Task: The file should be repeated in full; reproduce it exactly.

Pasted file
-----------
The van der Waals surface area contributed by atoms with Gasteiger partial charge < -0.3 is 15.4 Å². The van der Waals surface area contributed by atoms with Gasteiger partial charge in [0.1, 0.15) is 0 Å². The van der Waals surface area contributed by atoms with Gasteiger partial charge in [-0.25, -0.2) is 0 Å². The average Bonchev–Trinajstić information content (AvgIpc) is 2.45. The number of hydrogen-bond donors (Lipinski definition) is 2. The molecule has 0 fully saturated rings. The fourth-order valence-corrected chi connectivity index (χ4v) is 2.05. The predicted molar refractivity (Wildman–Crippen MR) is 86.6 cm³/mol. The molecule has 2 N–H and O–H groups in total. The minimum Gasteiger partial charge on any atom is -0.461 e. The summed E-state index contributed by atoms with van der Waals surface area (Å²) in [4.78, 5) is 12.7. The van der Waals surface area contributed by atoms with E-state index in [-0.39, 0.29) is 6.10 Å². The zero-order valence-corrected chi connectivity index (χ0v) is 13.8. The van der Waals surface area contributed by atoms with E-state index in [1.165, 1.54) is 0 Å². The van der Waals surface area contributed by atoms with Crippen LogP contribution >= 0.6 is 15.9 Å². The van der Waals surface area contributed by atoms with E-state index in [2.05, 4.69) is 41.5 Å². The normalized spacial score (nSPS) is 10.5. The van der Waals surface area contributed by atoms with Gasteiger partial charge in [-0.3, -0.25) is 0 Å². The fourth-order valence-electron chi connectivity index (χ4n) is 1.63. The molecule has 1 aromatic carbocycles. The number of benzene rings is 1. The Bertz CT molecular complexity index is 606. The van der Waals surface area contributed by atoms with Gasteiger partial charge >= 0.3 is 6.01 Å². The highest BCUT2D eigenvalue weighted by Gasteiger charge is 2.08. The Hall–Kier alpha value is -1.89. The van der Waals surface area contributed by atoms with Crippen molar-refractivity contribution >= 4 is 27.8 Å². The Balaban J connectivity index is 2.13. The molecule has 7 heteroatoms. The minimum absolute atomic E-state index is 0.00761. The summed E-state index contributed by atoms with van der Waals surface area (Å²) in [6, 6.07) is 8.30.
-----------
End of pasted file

The van der Waals surface area contributed by atoms with Gasteiger partial charge < -0.3 is 15.4 Å². The van der Waals surface area contributed by atoms with Gasteiger partial charge in [0.1, 0.15) is 0 Å². The van der Waals surface area contributed by atoms with Gasteiger partial charge in [-0.25, -0.2) is 0 Å². The average Bonchev–Trinajstić information content (AvgIpc) is 2.45. The number of hydrogen-bond donors (Lipinski definition) is 2. The molecule has 0 fully saturated rings. The fourth-order valence-corrected chi connectivity index (χ4v) is 2.05. The predicted molar refractivity (Wildman–Crippen MR) is 86.6 cm³/mol. The molecule has 2 N–H and O–H groups in total. The minimum Gasteiger partial charge on any atom is -0.461 e. The summed E-state index contributed by atoms with van der Waals surface area (Å²) in [4.78, 5) is 12.7. The van der Waals surface area contributed by atoms with E-state index in [-0.39, 0.29) is 6.10 Å². The zero-order valence-corrected chi connectivity index (χ0v) is 13.8. The van der Waals surface area contributed by atoms with E-state index in [1.165, 1.54) is 0 Å². The van der Waals surface area contributed by atoms with Crippen LogP contribution >= 0.6 is 15.9 Å². The van der Waals surface area contributed by atoms with E-state index in [2.05, 4.69) is 41.5 Å². The normalized spacial score (nSPS) is 10.5. The van der Waals surface area contributed by atoms with Gasteiger partial charge in [-0.3, -0.25) is 0 Å². The fourth-order valence-electron chi connectivity index (χ4n) is 1.63. The molecule has 1 aromatic carbocycles. The number of benzene rings is 1. The Bertz CT molecular complexity index is 606. The van der Waals surface area contributed by atoms with Gasteiger partial charge >= 0.3 is 6.01 Å². The highest BCUT2D eigenvalue weighted by Gasteiger charge is 2.08. The Hall–Kier alpha value is -1.89. The van der Waals surface area contributed by atoms with Crippen molar-refractivity contribution >= 4 is 27.8 Å². The Balaban J connectivity index is 2.13. The molecule has 7 heteroatoms. The minimum absolute atomic E-state index is 0.00761. The summed E-state index contributed by atoms with van der Waals surface area (Å²) in [6, 6.07) is 8.30.